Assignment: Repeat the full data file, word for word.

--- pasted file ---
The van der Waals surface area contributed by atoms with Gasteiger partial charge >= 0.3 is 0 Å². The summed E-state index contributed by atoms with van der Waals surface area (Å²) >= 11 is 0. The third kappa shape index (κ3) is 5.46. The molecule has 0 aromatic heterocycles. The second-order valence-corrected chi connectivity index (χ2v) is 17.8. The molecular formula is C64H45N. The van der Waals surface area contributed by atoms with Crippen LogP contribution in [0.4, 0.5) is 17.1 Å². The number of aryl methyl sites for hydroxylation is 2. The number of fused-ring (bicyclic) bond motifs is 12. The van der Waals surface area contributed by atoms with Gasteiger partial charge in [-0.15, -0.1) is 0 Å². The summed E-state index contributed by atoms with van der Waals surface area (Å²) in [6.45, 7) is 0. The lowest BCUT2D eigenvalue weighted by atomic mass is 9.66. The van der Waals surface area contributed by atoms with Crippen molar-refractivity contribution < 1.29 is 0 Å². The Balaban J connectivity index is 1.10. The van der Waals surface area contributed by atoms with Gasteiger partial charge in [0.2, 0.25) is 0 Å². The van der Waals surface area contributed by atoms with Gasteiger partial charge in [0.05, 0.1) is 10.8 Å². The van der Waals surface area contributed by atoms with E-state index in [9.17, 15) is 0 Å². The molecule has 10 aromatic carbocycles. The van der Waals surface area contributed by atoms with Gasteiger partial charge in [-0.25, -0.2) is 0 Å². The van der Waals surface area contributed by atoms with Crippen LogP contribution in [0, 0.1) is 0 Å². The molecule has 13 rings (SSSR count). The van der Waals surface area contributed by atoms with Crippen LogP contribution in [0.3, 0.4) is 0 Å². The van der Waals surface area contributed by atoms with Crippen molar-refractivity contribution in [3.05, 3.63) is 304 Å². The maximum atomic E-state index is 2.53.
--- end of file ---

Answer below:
The van der Waals surface area contributed by atoms with Gasteiger partial charge >= 0.3 is 0 Å². The summed E-state index contributed by atoms with van der Waals surface area (Å²) >= 11 is 0. The third kappa shape index (κ3) is 5.46. The molecule has 0 aromatic heterocycles. The second-order valence-corrected chi connectivity index (χ2v) is 17.8. The molecular formula is C64H45N. The van der Waals surface area contributed by atoms with Crippen LogP contribution in [0.4, 0.5) is 17.1 Å². The number of aryl methyl sites for hydroxylation is 2. The number of fused-ring (bicyclic) bond motifs is 12. The van der Waals surface area contributed by atoms with Gasteiger partial charge in [-0.15, -0.1) is 0 Å². The summed E-state index contributed by atoms with van der Waals surface area (Å²) in [6.45, 7) is 0. The lowest BCUT2D eigenvalue weighted by atomic mass is 9.66. The van der Waals surface area contributed by atoms with Crippen molar-refractivity contribution < 1.29 is 0 Å². The Balaban J connectivity index is 1.10. The van der Waals surface area contributed by atoms with Gasteiger partial charge in [0.2, 0.25) is 0 Å². The van der Waals surface area contributed by atoms with Gasteiger partial charge in [0.05, 0.1) is 10.8 Å². The van der Waals surface area contributed by atoms with E-state index in [9.17, 15) is 0 Å². The molecule has 10 aromatic carbocycles. The van der Waals surface area contributed by atoms with Gasteiger partial charge in [-0.25, -0.2) is 0 Å². The van der Waals surface area contributed by atoms with Crippen LogP contribution in [0, 0.1) is 0 Å². The molecule has 13 rings (SSSR count). The van der Waals surface area contributed by atoms with Crippen LogP contribution in [0.3, 0.4) is 0 Å². The van der Waals surface area contributed by atoms with Crippen molar-refractivity contribution in [3.05, 3.63) is 304 Å². The maximum atomic E-state index is 2.53.